Additionally, remember that integrating high-availability features as an alternative to backups only works for the mailbox database, not for other Exchange Server resources, such as the Hub Transport configuration. You still may need to consider using traditional backup for your Hub Transport servers.

2. Removal of ESE Streaming APIs for Backup and Restore

Previously, Exchange Server used Extensible Storage Engine (ESE) streaming backup APIs as well as the Volume Shadow-Copy Service (VSS) for Exchange-aware backup and restore. Now, Exchange Server 2010 supports only VSS-based backups. To back up and restore Exchange Server 2010, you must use an Exchange Server–aware application that supports the VSS writer, such as Windows Server Backup or Microsoft System Center Data Protection Manager or a third-party, Exchange-aware, VSS-based application.

3. Storage Group Removal

One significant change in Exchange Server 2010 is the removal of storage groups. In Exchange Server 2010, each database is associated with a single log stream as represented by a series of 1-MB log files. Each Mailbox server with an Enterprise Server license can host up to 100 active or mounted database copies, and with a Standard Server license can host up to five active database copies. Passive database copies and recovery databases are not included in this per-server limit as you are able to create up to 257 databases per server.

4. Database Not Tied to a Specific Mailbox Server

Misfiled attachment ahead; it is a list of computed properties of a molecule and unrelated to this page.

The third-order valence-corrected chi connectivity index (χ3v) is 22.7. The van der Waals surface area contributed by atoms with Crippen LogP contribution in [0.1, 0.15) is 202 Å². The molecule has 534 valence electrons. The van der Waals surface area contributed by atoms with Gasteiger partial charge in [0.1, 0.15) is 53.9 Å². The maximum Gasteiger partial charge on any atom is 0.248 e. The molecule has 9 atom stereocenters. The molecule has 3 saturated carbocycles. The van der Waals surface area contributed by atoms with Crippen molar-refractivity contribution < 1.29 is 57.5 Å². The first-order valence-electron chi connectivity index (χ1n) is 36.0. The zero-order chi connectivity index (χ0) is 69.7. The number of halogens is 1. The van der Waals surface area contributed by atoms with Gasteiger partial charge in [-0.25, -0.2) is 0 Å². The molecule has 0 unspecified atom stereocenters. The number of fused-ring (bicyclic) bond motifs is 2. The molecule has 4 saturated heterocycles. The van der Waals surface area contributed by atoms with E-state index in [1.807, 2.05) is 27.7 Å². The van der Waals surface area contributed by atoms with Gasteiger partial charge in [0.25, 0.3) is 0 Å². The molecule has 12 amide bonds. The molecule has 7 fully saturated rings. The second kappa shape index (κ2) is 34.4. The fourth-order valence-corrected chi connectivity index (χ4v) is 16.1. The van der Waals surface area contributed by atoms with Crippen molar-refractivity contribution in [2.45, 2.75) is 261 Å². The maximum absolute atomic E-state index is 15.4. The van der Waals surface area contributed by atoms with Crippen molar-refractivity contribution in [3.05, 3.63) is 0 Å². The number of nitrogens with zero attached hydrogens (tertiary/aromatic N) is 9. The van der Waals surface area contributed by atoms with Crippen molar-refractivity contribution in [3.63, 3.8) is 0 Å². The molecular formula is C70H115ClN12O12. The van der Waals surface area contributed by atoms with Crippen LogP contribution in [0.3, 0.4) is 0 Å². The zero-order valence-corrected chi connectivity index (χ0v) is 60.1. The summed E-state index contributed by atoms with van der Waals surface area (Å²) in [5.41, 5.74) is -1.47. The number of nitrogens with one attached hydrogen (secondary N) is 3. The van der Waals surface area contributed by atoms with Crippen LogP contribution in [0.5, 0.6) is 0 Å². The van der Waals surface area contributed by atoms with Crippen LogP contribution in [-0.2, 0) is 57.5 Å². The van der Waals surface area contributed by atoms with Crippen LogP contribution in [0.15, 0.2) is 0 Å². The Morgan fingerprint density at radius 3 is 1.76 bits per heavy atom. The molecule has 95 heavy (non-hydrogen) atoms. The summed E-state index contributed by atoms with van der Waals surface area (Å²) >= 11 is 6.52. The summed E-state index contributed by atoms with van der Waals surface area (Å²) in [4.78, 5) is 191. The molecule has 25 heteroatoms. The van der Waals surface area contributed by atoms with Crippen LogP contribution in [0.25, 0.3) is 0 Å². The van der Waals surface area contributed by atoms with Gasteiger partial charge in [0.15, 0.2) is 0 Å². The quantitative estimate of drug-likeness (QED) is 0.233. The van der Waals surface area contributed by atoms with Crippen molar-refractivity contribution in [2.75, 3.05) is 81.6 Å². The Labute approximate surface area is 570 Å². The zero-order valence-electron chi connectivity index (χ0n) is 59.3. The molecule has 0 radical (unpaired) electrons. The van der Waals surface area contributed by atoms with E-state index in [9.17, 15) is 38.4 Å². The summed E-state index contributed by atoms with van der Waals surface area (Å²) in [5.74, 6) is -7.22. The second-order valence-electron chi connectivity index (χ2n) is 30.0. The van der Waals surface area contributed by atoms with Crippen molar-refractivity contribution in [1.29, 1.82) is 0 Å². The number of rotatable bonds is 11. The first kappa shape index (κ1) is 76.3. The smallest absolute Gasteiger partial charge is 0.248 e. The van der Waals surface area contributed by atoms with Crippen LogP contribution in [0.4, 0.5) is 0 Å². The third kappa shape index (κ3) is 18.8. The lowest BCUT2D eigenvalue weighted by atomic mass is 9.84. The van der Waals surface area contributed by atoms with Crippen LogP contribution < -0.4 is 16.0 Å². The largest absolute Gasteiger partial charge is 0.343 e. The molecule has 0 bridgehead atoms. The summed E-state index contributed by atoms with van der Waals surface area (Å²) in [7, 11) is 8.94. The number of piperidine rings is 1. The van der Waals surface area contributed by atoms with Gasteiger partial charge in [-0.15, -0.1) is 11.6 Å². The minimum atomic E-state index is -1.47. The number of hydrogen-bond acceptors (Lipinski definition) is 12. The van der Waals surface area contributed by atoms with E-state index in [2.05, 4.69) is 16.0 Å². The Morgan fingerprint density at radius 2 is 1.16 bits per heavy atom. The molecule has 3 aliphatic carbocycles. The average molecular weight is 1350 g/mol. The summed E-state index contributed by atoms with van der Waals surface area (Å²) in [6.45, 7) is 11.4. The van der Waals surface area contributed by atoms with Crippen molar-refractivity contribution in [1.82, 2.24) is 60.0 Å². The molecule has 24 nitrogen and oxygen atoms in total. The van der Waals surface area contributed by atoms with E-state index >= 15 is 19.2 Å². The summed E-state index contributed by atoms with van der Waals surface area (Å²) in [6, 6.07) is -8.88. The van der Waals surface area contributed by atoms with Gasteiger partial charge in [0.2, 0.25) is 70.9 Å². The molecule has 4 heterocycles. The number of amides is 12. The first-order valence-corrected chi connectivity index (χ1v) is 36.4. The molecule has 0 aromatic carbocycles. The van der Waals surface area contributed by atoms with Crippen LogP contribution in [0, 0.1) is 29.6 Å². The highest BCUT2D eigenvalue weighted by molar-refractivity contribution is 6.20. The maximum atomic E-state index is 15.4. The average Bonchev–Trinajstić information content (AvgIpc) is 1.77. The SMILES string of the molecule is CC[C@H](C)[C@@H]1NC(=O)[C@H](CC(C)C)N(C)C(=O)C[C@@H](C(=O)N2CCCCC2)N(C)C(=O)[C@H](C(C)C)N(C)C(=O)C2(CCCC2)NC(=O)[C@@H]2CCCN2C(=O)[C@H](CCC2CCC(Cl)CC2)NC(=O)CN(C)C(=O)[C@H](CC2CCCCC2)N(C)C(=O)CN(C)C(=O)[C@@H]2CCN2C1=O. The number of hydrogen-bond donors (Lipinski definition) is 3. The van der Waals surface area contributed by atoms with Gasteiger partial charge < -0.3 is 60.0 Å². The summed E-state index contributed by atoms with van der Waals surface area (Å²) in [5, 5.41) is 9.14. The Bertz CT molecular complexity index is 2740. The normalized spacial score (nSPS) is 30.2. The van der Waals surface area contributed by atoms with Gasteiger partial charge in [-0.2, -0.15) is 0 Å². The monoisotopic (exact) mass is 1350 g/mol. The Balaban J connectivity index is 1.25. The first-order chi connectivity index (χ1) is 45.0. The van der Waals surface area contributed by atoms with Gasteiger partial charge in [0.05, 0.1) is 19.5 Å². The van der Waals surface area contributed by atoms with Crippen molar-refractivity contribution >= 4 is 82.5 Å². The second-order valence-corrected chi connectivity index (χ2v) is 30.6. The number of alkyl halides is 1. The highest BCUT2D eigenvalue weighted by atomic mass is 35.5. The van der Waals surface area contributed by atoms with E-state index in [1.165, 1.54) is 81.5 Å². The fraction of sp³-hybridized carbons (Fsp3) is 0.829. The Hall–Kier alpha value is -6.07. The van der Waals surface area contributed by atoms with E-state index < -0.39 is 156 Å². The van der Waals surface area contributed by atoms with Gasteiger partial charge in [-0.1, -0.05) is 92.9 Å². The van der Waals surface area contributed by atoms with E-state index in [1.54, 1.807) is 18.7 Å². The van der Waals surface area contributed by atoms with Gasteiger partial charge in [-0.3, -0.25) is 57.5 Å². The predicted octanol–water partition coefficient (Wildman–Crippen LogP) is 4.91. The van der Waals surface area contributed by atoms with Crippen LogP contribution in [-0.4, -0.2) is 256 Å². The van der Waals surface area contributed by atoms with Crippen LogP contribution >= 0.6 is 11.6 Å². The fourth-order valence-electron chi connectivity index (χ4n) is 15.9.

Another significant change for Exchange Server 2010 is that databases are not tied to a specific Mailbox server. Database mobility expands the system's use of continuous replication by replicating a database to multiple servers. This provides better database protection and increases availability. If failures occur, the other servers with database copies can mount the database.

5. Using DAGs to Eliminate Traditional Point-in-Time Backups

Because you can have multiple database copies hosted on multiple servers in a DAG, you can also consider eliminating traditional point-in-time backups from your organization and turning on circular logging on your databases. This removes the transaction logs that are no longer required for any copies of the database, so they do not accumulate. Normally, transaction log files are removed when you do a full Exchange Server backup. Circular logging accomplishes the same task without doing a full backup.